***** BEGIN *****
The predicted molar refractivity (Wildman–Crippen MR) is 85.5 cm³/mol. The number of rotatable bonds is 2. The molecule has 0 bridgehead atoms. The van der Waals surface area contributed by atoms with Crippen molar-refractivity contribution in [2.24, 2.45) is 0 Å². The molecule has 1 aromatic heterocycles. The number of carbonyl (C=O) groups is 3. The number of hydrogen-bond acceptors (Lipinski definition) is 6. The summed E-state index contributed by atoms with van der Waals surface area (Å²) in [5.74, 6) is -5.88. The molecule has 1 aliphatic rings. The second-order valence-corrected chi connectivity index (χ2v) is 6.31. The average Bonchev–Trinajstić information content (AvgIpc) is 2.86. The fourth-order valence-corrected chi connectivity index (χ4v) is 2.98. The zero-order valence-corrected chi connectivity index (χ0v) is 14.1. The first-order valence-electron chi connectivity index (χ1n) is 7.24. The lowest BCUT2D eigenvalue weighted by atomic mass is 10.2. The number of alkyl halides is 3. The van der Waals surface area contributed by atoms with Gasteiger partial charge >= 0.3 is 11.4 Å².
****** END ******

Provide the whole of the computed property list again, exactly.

The predicted molar refractivity (Wildman–Crippen MR) is 85.5 cm³/mol. The number of rotatable bonds is 2. The molecule has 0 bridgehead atoms. The van der Waals surface area contributed by atoms with Crippen molar-refractivity contribution in [2.24, 2.45) is 0 Å². The molecule has 1 aromatic heterocycles. The number of carbonyl (C=O) groups is 3. The number of hydrogen-bond acceptors (Lipinski definition) is 6. The summed E-state index contributed by atoms with van der Waals surface area (Å²) in [5.74, 6) is -5.88. The molecule has 1 aliphatic rings. The second-order valence-corrected chi connectivity index (χ2v) is 6.31. The average Bonchev–Trinajstić information content (AvgIpc) is 2.86. The fourth-order valence-corrected chi connectivity index (χ4v) is 2.98. The zero-order valence-corrected chi connectivity index (χ0v) is 14.1. The first-order valence-electron chi connectivity index (χ1n) is 7.24. The lowest BCUT2D eigenvalue weighted by atomic mass is 10.2. The number of alkyl halides is 3. The van der Waals surface area contributed by atoms with Gasteiger partial charge >= 0.3 is 11.4 Å².